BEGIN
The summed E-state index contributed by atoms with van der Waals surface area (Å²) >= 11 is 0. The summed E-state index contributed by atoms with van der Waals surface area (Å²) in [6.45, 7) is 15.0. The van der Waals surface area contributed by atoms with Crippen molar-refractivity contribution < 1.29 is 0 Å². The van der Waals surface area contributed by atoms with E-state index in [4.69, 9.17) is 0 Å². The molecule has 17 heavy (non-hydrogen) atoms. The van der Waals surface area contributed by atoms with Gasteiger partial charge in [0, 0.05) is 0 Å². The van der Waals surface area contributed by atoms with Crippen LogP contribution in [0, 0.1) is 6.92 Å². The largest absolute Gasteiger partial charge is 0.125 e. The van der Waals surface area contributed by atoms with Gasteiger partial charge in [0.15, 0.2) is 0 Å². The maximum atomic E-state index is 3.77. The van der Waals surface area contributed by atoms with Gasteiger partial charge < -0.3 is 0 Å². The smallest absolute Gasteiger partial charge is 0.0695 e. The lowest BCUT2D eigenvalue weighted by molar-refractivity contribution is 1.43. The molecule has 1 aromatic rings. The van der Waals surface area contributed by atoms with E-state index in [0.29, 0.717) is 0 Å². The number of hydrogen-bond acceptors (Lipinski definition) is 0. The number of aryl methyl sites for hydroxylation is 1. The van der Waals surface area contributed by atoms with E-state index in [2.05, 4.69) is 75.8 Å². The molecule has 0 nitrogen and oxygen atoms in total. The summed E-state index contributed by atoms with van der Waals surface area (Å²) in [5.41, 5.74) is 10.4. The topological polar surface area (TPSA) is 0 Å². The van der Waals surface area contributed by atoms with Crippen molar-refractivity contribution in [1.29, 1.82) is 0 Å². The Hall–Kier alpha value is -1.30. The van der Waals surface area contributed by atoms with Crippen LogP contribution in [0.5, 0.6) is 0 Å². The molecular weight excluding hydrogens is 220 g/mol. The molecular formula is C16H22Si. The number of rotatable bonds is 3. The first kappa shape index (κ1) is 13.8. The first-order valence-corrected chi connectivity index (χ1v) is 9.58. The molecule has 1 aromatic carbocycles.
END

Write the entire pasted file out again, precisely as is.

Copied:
The summed E-state index contributed by atoms with van der Waals surface area (Å²) >= 11 is 0. The summed E-state index contributed by atoms with van der Waals surface area (Å²) in [6.45, 7) is 15.0. The van der Waals surface area contributed by atoms with Crippen molar-refractivity contribution < 1.29 is 0 Å². The van der Waals surface area contributed by atoms with E-state index in [4.69, 9.17) is 0 Å². The molecule has 17 heavy (non-hydrogen) atoms. The van der Waals surface area contributed by atoms with Gasteiger partial charge in [0, 0.05) is 0 Å². The van der Waals surface area contributed by atoms with Crippen LogP contribution in [0, 0.1) is 6.92 Å². The largest absolute Gasteiger partial charge is 0.125 e. The van der Waals surface area contributed by atoms with Gasteiger partial charge in [0.15, 0.2) is 0 Å². The maximum atomic E-state index is 3.77. The van der Waals surface area contributed by atoms with Gasteiger partial charge < -0.3 is 0 Å². The smallest absolute Gasteiger partial charge is 0.0695 e. The lowest BCUT2D eigenvalue weighted by molar-refractivity contribution is 1.43. The molecule has 1 aromatic rings. The van der Waals surface area contributed by atoms with E-state index in [0.29, 0.717) is 0 Å². The number of hydrogen-bond acceptors (Lipinski definition) is 0. The number of aryl methyl sites for hydroxylation is 1. The van der Waals surface area contributed by atoms with E-state index in [2.05, 4.69) is 75.8 Å². The molecule has 0 nitrogen and oxygen atoms in total. The summed E-state index contributed by atoms with van der Waals surface area (Å²) in [5.41, 5.74) is 10.4. The topological polar surface area (TPSA) is 0 Å². The van der Waals surface area contributed by atoms with Crippen molar-refractivity contribution in [1.29, 1.82) is 0 Å². The Hall–Kier alpha value is -1.30. The van der Waals surface area contributed by atoms with Crippen LogP contribution in [0.5, 0.6) is 0 Å². The molecular weight excluding hydrogens is 220 g/mol. The molecular formula is C16H22Si. The number of rotatable bonds is 3. The first kappa shape index (κ1) is 13.8. The first-order valence-corrected chi connectivity index (χ1v) is 9.58. The molecule has 1 aromatic carbocycles.